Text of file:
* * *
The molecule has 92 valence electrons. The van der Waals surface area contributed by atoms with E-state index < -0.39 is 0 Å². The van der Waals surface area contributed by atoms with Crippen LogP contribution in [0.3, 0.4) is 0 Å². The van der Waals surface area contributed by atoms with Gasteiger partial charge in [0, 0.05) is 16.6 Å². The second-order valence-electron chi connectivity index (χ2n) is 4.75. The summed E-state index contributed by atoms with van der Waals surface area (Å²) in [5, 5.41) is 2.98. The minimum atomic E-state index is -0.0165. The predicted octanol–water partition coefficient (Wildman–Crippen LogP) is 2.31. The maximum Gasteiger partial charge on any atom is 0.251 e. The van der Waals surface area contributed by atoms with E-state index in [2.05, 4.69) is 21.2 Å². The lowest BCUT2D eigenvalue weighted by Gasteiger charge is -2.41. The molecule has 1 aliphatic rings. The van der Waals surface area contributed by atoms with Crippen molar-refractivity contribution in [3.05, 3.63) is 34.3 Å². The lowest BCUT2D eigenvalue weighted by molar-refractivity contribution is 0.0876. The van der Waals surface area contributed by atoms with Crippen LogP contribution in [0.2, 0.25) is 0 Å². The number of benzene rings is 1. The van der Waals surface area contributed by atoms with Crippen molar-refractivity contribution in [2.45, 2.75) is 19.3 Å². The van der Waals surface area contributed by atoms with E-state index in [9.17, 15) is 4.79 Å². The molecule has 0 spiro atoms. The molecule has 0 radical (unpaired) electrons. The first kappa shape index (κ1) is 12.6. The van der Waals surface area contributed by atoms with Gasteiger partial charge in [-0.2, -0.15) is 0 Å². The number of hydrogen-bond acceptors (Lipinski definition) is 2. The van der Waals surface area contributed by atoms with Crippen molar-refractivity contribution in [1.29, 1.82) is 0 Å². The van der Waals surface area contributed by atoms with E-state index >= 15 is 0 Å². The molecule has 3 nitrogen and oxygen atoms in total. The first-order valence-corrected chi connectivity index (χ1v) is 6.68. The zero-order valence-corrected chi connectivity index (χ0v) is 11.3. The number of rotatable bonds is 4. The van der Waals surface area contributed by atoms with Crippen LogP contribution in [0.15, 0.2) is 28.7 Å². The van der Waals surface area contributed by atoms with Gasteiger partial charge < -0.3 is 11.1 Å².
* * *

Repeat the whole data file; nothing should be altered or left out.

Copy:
The molecule has 92 valence electrons. The van der Waals surface area contributed by atoms with E-state index < -0.39 is 0 Å². The van der Waals surface area contributed by atoms with Crippen LogP contribution in [0.3, 0.4) is 0 Å². The van der Waals surface area contributed by atoms with Gasteiger partial charge in [0, 0.05) is 16.6 Å². The second-order valence-electron chi connectivity index (χ2n) is 4.75. The summed E-state index contributed by atoms with van der Waals surface area (Å²) in [5, 5.41) is 2.98. The minimum atomic E-state index is -0.0165. The predicted octanol–water partition coefficient (Wildman–Crippen LogP) is 2.31. The maximum Gasteiger partial charge on any atom is 0.251 e. The van der Waals surface area contributed by atoms with E-state index in [2.05, 4.69) is 21.2 Å². The lowest BCUT2D eigenvalue weighted by Gasteiger charge is -2.41. The molecule has 1 aliphatic rings. The van der Waals surface area contributed by atoms with Crippen molar-refractivity contribution in [3.05, 3.63) is 34.3 Å². The lowest BCUT2D eigenvalue weighted by molar-refractivity contribution is 0.0876. The van der Waals surface area contributed by atoms with Crippen LogP contribution in [0.2, 0.25) is 0 Å². The number of benzene rings is 1. The van der Waals surface area contributed by atoms with Crippen molar-refractivity contribution in [2.45, 2.75) is 19.3 Å². The van der Waals surface area contributed by atoms with E-state index in [9.17, 15) is 4.79 Å². The molecule has 0 spiro atoms. The molecule has 0 radical (unpaired) electrons. The first kappa shape index (κ1) is 12.6. The van der Waals surface area contributed by atoms with Gasteiger partial charge in [-0.2, -0.15) is 0 Å². The number of hydrogen-bond acceptors (Lipinski definition) is 2. The van der Waals surface area contributed by atoms with Crippen molar-refractivity contribution in [1.29, 1.82) is 0 Å². The van der Waals surface area contributed by atoms with E-state index >= 15 is 0 Å². The molecule has 3 nitrogen and oxygen atoms in total. The first-order valence-corrected chi connectivity index (χ1v) is 6.68. The zero-order valence-corrected chi connectivity index (χ0v) is 11.3. The number of rotatable bonds is 4. The van der Waals surface area contributed by atoms with Crippen LogP contribution in [0.15, 0.2) is 28.7 Å². The van der Waals surface area contributed by atoms with Gasteiger partial charge < -0.3 is 11.1 Å².